The Unfolding Crisis
A rapidly rising rate environment is usually fertile ground for a recession, but if the pace is measured and well-anticipated, the economy and the financial markets adjust. That is how the markets have continued to negotiate rising rates by the Federal Reserve as it battles to control inflation.
Typically, a catalytic event is needed to raise fear to a level where business and consumer confidence is jolted and begins to rapidly deteriorate, thus raising the probability of a recession or a serious slowdown. The run on banks over the last two weeks indicates significant stress within the mid-tier layer of the US banking structure and is suggestive of a potential catalyst well capable of triggering a recession or a slowdown.
Last week saw the Federal Reserve, FDIC, and the Treasury step in to steady financial markets and prevent panic from spreading, but by the end of the week the same issues persisted. Even a coordinated effort from larger banks by placing deposits in these distressed banks has not restored confidence, as these regional banks remained under pressure.
The crisis has contributed to a more negative tone in the stock market.
Federal Reserve Meeting
The Federal Reserve's upcoming interest rate policy meeting with a decision announced on March 23 is expected to be significant, with real suspense over the outcome. The market's fluctuating expectations have gone from predicting a half-point increase to a no-rate hike and now to a quarter-point rate increase.
One solution to the crisis could have been a full guarantee of all deposits by the Federal Reserve. However, that authority, which saved the financial system in 2008, has been revoked by Congress. Thus, the Federal Reserve is now using the systemic risk classification to react to banking events that are occurring, as was done with the Silicon Valley Bank situation. However, such a systemic risk does not provide certainty to the entire system and also it may not be used in all cases to guarantee all uninsured deposits, as the Treasury Secretary emphasized last week.
Thus, the Federal Reserve is handling the crisis in other ways. Last week, the central bank opened up a one-year borrowing window on highly favorable terms for financial institutions to address the liquidity concerns.
One of the most potent remedies to restore confidence can be a rate cut, but it is highly unlikely in the near term and will depend on how the banking crisis evolves. The next best alternative is to pause further rate hikes, which can avoid more pressure on bank portfolios.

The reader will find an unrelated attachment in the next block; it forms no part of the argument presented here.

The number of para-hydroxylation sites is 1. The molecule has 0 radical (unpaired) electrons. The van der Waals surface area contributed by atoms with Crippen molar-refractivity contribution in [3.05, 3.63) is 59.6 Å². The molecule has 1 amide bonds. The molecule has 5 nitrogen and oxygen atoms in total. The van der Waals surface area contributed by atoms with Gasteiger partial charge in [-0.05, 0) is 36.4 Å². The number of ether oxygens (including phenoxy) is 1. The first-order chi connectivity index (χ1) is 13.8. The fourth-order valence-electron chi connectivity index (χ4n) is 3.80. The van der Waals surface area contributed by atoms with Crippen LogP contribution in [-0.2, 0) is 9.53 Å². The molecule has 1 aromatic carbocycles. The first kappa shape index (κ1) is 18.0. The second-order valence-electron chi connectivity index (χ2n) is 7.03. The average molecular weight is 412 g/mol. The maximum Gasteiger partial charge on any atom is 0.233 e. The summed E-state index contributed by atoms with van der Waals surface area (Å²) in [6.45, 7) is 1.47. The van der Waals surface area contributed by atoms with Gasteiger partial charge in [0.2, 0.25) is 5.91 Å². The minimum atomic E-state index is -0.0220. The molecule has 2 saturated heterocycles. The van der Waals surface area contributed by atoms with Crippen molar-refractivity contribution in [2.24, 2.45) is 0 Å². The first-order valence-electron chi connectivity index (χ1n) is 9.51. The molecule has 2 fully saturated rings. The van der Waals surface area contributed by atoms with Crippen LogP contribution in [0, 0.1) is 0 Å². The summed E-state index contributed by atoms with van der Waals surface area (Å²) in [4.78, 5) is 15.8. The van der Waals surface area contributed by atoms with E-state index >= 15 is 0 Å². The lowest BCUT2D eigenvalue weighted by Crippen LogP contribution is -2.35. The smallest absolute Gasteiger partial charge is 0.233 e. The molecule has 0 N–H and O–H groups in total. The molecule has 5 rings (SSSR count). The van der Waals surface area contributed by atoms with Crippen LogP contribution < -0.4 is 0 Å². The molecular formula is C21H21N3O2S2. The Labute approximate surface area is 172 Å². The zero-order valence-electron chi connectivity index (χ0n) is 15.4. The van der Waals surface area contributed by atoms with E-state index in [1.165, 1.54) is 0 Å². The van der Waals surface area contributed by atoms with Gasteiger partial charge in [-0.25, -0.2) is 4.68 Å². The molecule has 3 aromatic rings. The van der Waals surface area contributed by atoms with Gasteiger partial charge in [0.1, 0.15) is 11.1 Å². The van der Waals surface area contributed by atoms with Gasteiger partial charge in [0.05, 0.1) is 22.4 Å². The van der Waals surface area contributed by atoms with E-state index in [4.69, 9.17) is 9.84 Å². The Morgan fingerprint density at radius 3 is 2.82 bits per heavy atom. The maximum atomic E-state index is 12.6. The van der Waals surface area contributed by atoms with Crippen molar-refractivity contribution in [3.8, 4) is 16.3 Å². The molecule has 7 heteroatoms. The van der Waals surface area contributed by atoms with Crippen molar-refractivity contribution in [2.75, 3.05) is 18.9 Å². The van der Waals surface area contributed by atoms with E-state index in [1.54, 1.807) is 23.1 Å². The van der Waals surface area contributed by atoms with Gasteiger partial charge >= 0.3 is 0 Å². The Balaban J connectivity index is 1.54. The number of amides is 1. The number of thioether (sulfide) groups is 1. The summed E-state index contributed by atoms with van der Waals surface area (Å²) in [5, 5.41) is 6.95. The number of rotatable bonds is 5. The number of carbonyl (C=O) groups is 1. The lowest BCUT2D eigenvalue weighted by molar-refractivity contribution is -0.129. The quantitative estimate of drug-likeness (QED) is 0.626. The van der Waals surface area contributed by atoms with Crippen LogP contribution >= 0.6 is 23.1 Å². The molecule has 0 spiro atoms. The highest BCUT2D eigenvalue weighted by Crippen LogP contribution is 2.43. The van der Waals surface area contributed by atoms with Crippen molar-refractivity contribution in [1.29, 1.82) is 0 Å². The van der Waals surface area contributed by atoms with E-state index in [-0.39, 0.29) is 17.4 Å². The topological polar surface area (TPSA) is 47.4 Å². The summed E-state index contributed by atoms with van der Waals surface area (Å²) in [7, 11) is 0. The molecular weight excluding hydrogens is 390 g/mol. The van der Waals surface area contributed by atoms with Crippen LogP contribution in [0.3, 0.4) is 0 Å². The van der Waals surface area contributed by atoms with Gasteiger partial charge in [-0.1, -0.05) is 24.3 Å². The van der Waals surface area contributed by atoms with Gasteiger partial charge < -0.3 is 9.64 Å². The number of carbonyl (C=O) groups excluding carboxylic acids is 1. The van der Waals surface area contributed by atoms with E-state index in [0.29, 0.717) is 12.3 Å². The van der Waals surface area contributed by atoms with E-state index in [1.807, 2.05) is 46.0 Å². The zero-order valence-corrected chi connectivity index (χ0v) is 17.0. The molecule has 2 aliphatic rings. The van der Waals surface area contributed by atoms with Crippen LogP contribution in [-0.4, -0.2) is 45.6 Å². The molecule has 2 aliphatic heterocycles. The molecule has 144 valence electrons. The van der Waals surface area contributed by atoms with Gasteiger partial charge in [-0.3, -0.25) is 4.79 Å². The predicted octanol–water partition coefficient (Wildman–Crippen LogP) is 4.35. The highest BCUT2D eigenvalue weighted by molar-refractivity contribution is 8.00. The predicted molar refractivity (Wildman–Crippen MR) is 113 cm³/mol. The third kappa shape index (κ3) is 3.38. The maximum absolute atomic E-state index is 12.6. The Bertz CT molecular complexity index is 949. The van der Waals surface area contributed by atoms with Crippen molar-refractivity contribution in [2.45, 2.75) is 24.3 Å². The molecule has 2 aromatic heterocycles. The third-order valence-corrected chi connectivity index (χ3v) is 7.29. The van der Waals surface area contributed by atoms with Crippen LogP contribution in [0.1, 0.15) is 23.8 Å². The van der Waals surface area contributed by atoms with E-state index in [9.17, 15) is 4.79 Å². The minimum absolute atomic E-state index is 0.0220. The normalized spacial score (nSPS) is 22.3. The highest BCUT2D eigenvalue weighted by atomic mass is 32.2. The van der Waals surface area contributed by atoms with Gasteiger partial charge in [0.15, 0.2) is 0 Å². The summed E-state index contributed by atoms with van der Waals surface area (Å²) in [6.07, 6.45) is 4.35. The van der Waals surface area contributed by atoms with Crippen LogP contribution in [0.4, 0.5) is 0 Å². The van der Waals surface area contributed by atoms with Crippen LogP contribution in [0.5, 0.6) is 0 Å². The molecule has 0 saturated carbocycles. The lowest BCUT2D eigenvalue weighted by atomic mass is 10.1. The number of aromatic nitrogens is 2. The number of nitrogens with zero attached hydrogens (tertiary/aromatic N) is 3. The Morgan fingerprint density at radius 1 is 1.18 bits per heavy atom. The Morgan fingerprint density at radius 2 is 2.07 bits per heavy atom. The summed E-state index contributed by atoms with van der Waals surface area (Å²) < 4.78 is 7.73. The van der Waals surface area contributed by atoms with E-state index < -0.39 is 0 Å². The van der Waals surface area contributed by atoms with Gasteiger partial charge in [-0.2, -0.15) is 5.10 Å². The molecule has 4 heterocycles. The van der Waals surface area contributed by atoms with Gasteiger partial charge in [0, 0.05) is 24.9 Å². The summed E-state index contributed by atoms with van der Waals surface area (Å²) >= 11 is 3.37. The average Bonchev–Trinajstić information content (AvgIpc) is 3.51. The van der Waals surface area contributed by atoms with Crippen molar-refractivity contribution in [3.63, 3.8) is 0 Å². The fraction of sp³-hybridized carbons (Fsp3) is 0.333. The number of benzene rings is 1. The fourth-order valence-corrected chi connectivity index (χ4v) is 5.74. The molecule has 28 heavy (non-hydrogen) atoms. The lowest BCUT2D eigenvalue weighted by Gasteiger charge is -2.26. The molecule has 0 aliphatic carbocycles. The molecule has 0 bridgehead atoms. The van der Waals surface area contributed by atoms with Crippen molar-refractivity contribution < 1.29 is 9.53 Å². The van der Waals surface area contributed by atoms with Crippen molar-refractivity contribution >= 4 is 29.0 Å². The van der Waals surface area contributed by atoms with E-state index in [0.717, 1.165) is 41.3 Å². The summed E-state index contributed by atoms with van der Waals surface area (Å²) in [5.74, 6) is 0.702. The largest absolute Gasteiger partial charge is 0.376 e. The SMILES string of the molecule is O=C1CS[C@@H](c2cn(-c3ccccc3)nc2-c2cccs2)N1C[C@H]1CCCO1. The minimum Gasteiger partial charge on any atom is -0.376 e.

We believe the Federal Reserve is likely to raise rates by a quarter-point in this week's meeting and, to soothe the market, indicate that it will likely pause and not increase rates at its May meeting. A banking crisis can be deflationary as confidence and loan growth are adversely affected, crimping economic activity. Thus, the Fed will factor-in the slowdown from the crisis into its calculus, and will have room to step-back from future hikes, at least in the first half.
It should be noted that the present crisis is much more limited, confined, and does not suffer from junk collateral as the last crisis which triggered the Great Recession.
Stocks Likely to Remain Under Pressure
While a potential pause at the June meeting will be welcomed by the market, it still does not directly address the banking crisis, which is spreading beyond our borders. The latest casualty was Credit Suisse Bank, which had to be acquired by UBS in a fire sale after the Swiss central bank intervention. Perhaps the same approach of fire sales backstopped by Federal credit would be needed to quickly take out the problem banks and insulate the broader financial system.
In the meantime, stocks will remain unsettled as the recession risk rises. Higher risk segments of the market are more exposed and growth stocks will remain under pressure. Small caps will have a harder time overcoming growing economic concerns. Interestingly, biotech stocks should likely be supported by declining 10-year yields and may perform relatively better than other such segments. Defensive healthcare stocks may find some favor after an exodus this year by investors.
The banking crisis is serious and caution is advisable when it comes to portfolio exposure. It is time to consider reducing exposure, particularly if the market reacts adversely to the Fed's meeting this week. After recent adjustments, we are now 70% invested in the Prudent Healthcare model portfolio, 75% in the Prudent Biotech model portfolio, and 90% in the Prudent Small Cap model portfolio.